Overview: NZX Limited operates markets for capital, risk and commodity products. They are a monopoly in many senses with no other market operators in NZ of any scale. Along facilitating equity, debt and derivative trading, the NZX provides data, produces agri publications, and has recently got more involved in funds management.
Pros: Their funds management division was boosted by the acquisition of SuperLife in January. This week, the NZX reported a jump in SuperLife funds under management of 10.7 percent, lead by SuperLife’s KiwiSaver funds which was up 15.7 percent.
Along with SuperLife, the NZX operates 19 Exchange Traded Funds (ETF’s) under the Smartshares brand. 14 of these ETF’s have been launch since last December. An ETF are passive funds that seek to track an index or sector. The 19 ETF’s that NZX have in their stable range from an NZX50 tracker, though to an emerging market’s ETF, and even an ETF that tracks smaller US companies.
The increasing FUM the NZX is enjoying is indicative of a growing capital market, something the NZX has been working to foster lately. The amount of KiwiSaver funds flowing into the market can only benefit the NZX over time.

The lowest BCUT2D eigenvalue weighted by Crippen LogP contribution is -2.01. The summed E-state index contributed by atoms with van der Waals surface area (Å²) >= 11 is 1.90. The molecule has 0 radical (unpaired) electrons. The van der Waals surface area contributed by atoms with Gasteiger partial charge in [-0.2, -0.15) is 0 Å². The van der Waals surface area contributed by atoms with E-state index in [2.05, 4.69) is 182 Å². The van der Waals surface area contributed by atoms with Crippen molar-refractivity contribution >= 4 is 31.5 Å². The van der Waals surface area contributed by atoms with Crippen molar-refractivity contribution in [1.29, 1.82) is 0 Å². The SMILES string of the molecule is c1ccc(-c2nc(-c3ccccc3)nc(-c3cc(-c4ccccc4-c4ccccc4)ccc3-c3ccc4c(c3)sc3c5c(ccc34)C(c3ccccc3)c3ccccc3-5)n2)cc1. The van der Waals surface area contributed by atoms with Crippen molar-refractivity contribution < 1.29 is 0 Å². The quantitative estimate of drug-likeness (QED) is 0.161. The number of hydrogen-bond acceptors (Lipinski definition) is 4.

Cons: The growth in the funds management business helped increase costs by 19.3 percent for the first half of the financial year. Revenue was only up 10.4 percent in comparison. Many of these costs were one-off, a result of launching the new ETF’s and from ‘professional fees’ relating to a continuing court case over an exchange the NZX purchased in 2009.
The costs relating to the new ETF’s are being minimised by the NZX outsourcing the running of the funds. The NZX is, in essence, re-branding funds already run by ETF pioneer Vanguard. This is practical given the costs associated with running funds and the relatively small market in New Zealand.
The NZX will suffer if world markets deteriorate as trading volumes will decrease, listings will become less likely and the public perception of the markets will be dented.
Price performance: The NZX has underperformed the collective market that trades on its platform in recent years, off 6 percent in 2014 and 9 percent this year.
Investment outlook: A monopoly with reasonable gross dividend yield looks attractive. If the company can control costs and grow margins, then profits should rise in the long term.
*A Broker's View is written by Grant Davies, Investment Advisor at Hamilton Hindin Greene Limited. This article represents general information provided by Hamilton Hindin Greene, who may hold an interest in the security. It does not constitute investment advice. Disclosure documents are available by request and free of charge through www.hhg.co.nz.